Photo by Papaioannou Kostas on Unsplash

Secondly, it can also increase the value of the long-term investment, as a company that does a stock split may be considered stronger and in better financial health.

Indeed, splits are often seen as a positive signal sent by company management, because companies tend to split their shares only when they believe that their fundamental outlook is strong. A point that will interest more than one investor, both private and institutional.

Disadvantages of Stock Split

Stock splits can also have some disadvantages that you should be aware of. First, it can possibly lead to a decrease in the value of the share in the short term. That remains possible, but unlikely, in my opinion. However I can admit that a $100 stock divided into two $50 stocks may seem less attractive to some investors. Investor’s psychology is such a thing!

It can also affect stock performance, because since the split does not change the fundamentals or the profit of the company, the latter will be distributed among more stocks and therefore each stock will earn less. However, this disadvantage is offset if you have benefited from the split: whether you earn $2 per share while having one share, or $1 per share while having two shares, it is basically the same.

Myths About the Stock Split

As I said, a stock split increases the number of shares for all shareholders. By doing so, there is no change in anyone’s right to vote. For example, if you owned 1% of the company before the split, after the split you would certainly have twice as many shares, but then there would be twice as many shares outstanding. So you would still own 1% of the company. It’s mathematics.

In addition, there is no relevant impact on the dividend side. Since the dividend yield is expressed as a percentage of the price per share, 1% remains 1%; whether you own 1 share at $1000 or 10 shares at $100, you will receive $10 in dividends in both cases.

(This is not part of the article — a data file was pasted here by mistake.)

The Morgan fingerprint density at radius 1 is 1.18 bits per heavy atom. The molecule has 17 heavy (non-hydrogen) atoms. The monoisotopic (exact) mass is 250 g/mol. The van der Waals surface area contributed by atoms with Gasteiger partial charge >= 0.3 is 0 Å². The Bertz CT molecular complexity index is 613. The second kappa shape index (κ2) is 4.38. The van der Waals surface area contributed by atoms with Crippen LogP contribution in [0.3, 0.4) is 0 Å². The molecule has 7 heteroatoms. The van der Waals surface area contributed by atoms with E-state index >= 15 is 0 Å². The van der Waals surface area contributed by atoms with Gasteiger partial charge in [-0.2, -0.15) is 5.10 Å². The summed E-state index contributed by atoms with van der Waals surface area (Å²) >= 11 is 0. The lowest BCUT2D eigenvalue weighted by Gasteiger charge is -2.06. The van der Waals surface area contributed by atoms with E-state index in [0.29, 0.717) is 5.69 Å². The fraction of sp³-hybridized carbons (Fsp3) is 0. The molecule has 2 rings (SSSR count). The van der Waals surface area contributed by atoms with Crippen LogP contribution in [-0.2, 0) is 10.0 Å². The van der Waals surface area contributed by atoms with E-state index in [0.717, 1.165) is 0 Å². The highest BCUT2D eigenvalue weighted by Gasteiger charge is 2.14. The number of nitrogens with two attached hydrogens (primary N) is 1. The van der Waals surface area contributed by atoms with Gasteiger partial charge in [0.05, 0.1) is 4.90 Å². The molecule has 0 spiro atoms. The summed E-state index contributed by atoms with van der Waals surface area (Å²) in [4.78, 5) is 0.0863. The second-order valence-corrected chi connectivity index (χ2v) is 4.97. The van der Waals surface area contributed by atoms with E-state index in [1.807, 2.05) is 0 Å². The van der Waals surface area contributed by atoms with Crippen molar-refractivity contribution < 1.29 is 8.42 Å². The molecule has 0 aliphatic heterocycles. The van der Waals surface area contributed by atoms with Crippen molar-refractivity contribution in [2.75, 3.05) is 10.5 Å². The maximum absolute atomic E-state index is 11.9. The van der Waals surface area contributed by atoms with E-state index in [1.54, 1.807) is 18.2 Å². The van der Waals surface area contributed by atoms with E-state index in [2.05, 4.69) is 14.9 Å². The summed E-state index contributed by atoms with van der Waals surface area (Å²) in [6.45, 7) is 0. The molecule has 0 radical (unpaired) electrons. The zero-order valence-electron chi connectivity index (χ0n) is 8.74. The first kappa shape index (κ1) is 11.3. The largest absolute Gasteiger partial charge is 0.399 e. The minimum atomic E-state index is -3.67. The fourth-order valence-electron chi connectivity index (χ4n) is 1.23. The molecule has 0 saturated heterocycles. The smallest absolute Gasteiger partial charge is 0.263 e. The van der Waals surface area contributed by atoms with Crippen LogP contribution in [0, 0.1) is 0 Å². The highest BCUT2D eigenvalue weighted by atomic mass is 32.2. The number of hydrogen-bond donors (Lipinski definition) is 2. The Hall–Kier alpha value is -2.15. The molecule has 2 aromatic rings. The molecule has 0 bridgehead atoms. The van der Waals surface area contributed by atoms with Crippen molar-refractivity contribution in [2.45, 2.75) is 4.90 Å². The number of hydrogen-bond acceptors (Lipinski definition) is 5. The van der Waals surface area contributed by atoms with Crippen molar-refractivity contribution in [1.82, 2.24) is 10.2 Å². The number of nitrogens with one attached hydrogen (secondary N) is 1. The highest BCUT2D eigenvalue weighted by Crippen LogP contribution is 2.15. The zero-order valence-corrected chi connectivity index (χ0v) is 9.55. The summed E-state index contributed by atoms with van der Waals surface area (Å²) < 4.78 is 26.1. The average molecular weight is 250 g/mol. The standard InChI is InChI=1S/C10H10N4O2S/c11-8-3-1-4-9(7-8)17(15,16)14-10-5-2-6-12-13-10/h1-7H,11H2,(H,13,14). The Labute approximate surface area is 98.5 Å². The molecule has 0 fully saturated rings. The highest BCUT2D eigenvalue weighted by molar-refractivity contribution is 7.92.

Finally, stock splits have no impact on company fundamentals or valuation. Because they drive the stock price down, valuation multiples will not be directly affected.

A Final Word

Basically, nothing changes for you in a stock split. When companies perform stock splits, they simply reduce the cost of action and therefore the barrier to entry for retail investors.

Photo by Adeolu Eletu on Unsplash

This type of event is considered very positive for the company, because it is a signal of good financial health.

I’m Raphaël, founder and editor-in-chief of Investiforum.fr, a financial website for French-speaking private investors. Thanks for reading! Don’t hesitate to follow me on Medium, Twitter or Polywork.

This article is for educational and entertainment purposes only and shouldn’t be considered as financial or legal advice. Not all information will be accurate, but all the data is sourced. Consult a professional before making any significant financial decisions. This article shouldn’t be seen as an incentive to buy or sell any of the securities mentioned therein, nor endorsement to any presented strategy. Some links can be affiliated ones.

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Investiforum

Blogger at investiforum.fr (investing for french investors). I talk about investing, financials & money with a long term mindset.